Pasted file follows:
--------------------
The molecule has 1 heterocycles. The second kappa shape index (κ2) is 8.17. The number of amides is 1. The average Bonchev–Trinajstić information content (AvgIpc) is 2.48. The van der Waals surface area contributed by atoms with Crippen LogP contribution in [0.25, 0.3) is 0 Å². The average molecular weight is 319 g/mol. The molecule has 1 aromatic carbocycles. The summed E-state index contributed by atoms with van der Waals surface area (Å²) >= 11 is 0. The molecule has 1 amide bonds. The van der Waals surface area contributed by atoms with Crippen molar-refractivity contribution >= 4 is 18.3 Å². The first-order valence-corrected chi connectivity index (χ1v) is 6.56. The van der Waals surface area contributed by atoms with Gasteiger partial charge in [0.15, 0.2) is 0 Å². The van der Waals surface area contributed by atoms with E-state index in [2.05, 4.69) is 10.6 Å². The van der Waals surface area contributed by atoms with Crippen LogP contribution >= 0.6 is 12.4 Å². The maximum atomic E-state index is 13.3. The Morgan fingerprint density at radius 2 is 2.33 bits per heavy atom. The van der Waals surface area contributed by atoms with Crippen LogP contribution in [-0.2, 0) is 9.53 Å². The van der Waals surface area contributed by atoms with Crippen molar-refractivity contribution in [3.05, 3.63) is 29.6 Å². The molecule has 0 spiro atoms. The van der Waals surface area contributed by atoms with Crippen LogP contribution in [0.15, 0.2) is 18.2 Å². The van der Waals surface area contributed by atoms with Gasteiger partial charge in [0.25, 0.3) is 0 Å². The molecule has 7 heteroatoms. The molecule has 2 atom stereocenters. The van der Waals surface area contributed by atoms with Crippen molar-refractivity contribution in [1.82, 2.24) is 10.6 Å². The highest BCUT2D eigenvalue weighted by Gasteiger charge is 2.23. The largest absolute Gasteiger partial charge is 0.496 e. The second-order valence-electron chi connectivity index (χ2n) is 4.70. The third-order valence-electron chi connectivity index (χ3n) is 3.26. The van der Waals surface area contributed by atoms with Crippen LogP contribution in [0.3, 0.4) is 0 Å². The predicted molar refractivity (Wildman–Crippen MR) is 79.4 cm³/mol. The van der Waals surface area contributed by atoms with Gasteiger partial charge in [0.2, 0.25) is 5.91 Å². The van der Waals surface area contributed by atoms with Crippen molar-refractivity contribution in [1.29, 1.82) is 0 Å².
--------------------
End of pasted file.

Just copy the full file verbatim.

The molecule has 1 heterocycles. The second kappa shape index (κ2) is 8.17. The number of amides is 1. The average Bonchev–Trinajstić information content (AvgIpc) is 2.48. The van der Waals surface area contributed by atoms with Crippen LogP contribution in [0.25, 0.3) is 0 Å². The average molecular weight is 319 g/mol. The molecule has 1 aromatic carbocycles. The summed E-state index contributed by atoms with van der Waals surface area (Å²) >= 11 is 0. The molecule has 1 amide bonds. The van der Waals surface area contributed by atoms with Crippen molar-refractivity contribution >= 4 is 18.3 Å². The first-order valence-corrected chi connectivity index (χ1v) is 6.56. The van der Waals surface area contributed by atoms with Gasteiger partial charge in [0.15, 0.2) is 0 Å². The van der Waals surface area contributed by atoms with E-state index in [2.05, 4.69) is 10.6 Å². The van der Waals surface area contributed by atoms with Crippen LogP contribution >= 0.6 is 12.4 Å². The maximum atomic E-state index is 13.3. The Morgan fingerprint density at radius 2 is 2.33 bits per heavy atom. The van der Waals surface area contributed by atoms with Crippen LogP contribution in [-0.2, 0) is 9.53 Å². The van der Waals surface area contributed by atoms with Crippen molar-refractivity contribution in [3.05, 3.63) is 29.6 Å². The molecule has 0 spiro atoms. The van der Waals surface area contributed by atoms with Crippen LogP contribution in [0.15, 0.2) is 18.2 Å². The van der Waals surface area contributed by atoms with Gasteiger partial charge in [0.25, 0.3) is 0 Å². The molecule has 7 heteroatoms. The molecule has 2 atom stereocenters. The van der Waals surface area contributed by atoms with Crippen molar-refractivity contribution in [1.82, 2.24) is 10.6 Å². The highest BCUT2D eigenvalue weighted by Gasteiger charge is 2.23. The largest absolute Gasteiger partial charge is 0.496 e. The second-order valence-electron chi connectivity index (χ2n) is 4.70. The third-order valence-electron chi connectivity index (χ3n) is 3.26. The van der Waals surface area contributed by atoms with Crippen LogP contribution in [0.3, 0.4) is 0 Å². The predicted molar refractivity (Wildman–Crippen MR) is 79.4 cm³/mol. The van der Waals surface area contributed by atoms with Gasteiger partial charge in [0.2, 0.25) is 5.91 Å². The van der Waals surface area contributed by atoms with Crippen molar-refractivity contribution in [1.29, 1.82) is 0 Å².